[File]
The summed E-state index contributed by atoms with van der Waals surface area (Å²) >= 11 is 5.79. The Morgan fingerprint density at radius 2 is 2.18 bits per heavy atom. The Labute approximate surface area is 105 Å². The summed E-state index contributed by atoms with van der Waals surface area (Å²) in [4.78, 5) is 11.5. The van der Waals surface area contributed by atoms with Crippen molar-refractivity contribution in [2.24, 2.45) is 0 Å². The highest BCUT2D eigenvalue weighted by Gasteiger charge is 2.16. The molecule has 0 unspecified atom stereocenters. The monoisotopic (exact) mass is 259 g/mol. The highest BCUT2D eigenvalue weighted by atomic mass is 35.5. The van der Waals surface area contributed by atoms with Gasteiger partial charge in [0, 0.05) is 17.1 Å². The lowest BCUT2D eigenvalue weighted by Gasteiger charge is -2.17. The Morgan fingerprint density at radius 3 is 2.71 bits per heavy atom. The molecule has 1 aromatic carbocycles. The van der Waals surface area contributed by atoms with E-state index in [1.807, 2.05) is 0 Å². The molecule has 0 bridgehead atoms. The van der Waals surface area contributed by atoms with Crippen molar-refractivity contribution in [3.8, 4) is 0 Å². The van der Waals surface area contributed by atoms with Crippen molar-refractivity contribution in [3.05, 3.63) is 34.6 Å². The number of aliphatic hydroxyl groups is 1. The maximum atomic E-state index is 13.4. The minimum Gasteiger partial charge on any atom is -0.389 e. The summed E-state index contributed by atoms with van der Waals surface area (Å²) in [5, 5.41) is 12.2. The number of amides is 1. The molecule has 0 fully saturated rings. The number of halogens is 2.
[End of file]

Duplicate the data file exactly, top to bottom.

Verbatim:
The summed E-state index contributed by atoms with van der Waals surface area (Å²) >= 11 is 5.79. The Morgan fingerprint density at radius 2 is 2.18 bits per heavy atom. The Labute approximate surface area is 105 Å². The summed E-state index contributed by atoms with van der Waals surface area (Å²) in [4.78, 5) is 11.5. The van der Waals surface area contributed by atoms with Crippen molar-refractivity contribution in [2.24, 2.45) is 0 Å². The highest BCUT2D eigenvalue weighted by Gasteiger charge is 2.16. The molecule has 0 unspecified atom stereocenters. The monoisotopic (exact) mass is 259 g/mol. The highest BCUT2D eigenvalue weighted by atomic mass is 35.5. The van der Waals surface area contributed by atoms with Gasteiger partial charge in [0, 0.05) is 17.1 Å². The lowest BCUT2D eigenvalue weighted by Gasteiger charge is -2.17. The Morgan fingerprint density at radius 3 is 2.71 bits per heavy atom. The molecule has 1 aromatic carbocycles. The van der Waals surface area contributed by atoms with E-state index in [1.807, 2.05) is 0 Å². The molecule has 0 bridgehead atoms. The van der Waals surface area contributed by atoms with Crippen molar-refractivity contribution in [3.8, 4) is 0 Å². The van der Waals surface area contributed by atoms with Crippen molar-refractivity contribution in [3.05, 3.63) is 34.6 Å². The number of aliphatic hydroxyl groups is 1. The maximum atomic E-state index is 13.4. The minimum Gasteiger partial charge on any atom is -0.389 e. The summed E-state index contributed by atoms with van der Waals surface area (Å²) in [5, 5.41) is 12.2. The number of amides is 1. The molecule has 0 fully saturated rings. The number of halogens is 2.